I mean...I find on a daily basis, pretty much that I have a lot of the older generation, they still like the pen and paper, the check, the sending it through the mail, I am finding a lot of them frustrated when they don't have that option because a lot of companies are moving away from that and wanting to do payments online, automatic payments out of your account. I think to add to that it also there's so much fraudulent activity or phishing attempts, which is someone trying to coax you into clicking on a link or providing your personal information or banking information to someone that is going to try and scam you, so I think that becomes an even greater challenge with the people that are really, really trying to stay away from technology because so much of our information is out there when you start using the internet and technology, so I think that becomes a big frustration. I try to just help them to understand what the potential scams are out there, what to look for what you should not be doing what (again) not clicking on anything that you haven't requested to be sent to you, so I just think that that's our role as the banker also is to try and help move them in the right direction and keep them safe, keep their money safe. It is difficult, but I do find that a lot of people from an older generation...have their computer, they have a cell phone, they have an iPad or, you know, a tablet of some sort...and so I'm always here to have them bring those pieces of technology in and I will help them in any way that I can to make sure that payments are sent securely and information is not being shared with any sort of scamming or fraud kind of situations.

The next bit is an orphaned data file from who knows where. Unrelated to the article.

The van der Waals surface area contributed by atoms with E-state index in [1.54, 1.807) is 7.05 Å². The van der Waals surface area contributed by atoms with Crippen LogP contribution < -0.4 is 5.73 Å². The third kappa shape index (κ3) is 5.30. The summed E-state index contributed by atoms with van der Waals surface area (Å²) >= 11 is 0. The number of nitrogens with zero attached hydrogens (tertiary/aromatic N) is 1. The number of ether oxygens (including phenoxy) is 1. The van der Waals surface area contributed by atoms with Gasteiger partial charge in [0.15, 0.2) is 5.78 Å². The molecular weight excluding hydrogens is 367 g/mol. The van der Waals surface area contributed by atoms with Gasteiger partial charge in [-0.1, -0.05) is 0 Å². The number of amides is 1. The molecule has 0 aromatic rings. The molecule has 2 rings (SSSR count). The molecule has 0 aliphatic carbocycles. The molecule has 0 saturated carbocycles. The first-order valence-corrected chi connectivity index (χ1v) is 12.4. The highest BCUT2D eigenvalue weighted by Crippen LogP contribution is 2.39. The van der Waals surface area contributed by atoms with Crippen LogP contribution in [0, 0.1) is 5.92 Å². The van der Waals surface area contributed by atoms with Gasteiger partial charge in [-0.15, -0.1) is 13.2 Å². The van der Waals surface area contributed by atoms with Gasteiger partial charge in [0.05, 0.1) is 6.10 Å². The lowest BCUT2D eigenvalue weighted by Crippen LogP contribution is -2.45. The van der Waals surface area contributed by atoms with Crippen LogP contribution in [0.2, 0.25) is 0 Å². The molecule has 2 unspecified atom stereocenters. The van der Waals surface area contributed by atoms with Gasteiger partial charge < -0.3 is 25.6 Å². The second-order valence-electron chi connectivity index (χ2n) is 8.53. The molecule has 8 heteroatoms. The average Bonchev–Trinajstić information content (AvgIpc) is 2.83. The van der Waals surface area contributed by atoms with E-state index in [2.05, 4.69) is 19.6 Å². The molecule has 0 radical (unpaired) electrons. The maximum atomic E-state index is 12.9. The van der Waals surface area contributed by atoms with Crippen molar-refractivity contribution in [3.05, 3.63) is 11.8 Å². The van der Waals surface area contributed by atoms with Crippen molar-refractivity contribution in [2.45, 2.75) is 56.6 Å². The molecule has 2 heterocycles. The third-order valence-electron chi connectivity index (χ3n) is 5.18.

Brett Barry  6:42  
Do you see even just at this branch...a move away from cash?

Samantha Awand-Gortel  7:26  
You know, I think you're seeing that, but I don't see it as much on a grid like I still think cash is king for a lot of things...and so I do have a lot of contractors that will take out cash, so that they can go purchase all their materials and it's not always being used on a debit card or rarely as a check written for something like that. Locally in Phoenicia, I can really only speak here, but I don't feel like there's that drastic of a move away from...from cash.

Brett Barry  8:35  
What about bank safety...so there's been a couple of high profile bank failures recently; is that something that we should be aware of or concerned about and what kind of protections are in place or safeguards that...that won't happen to us?

Samantha Awand-Gortel  8:48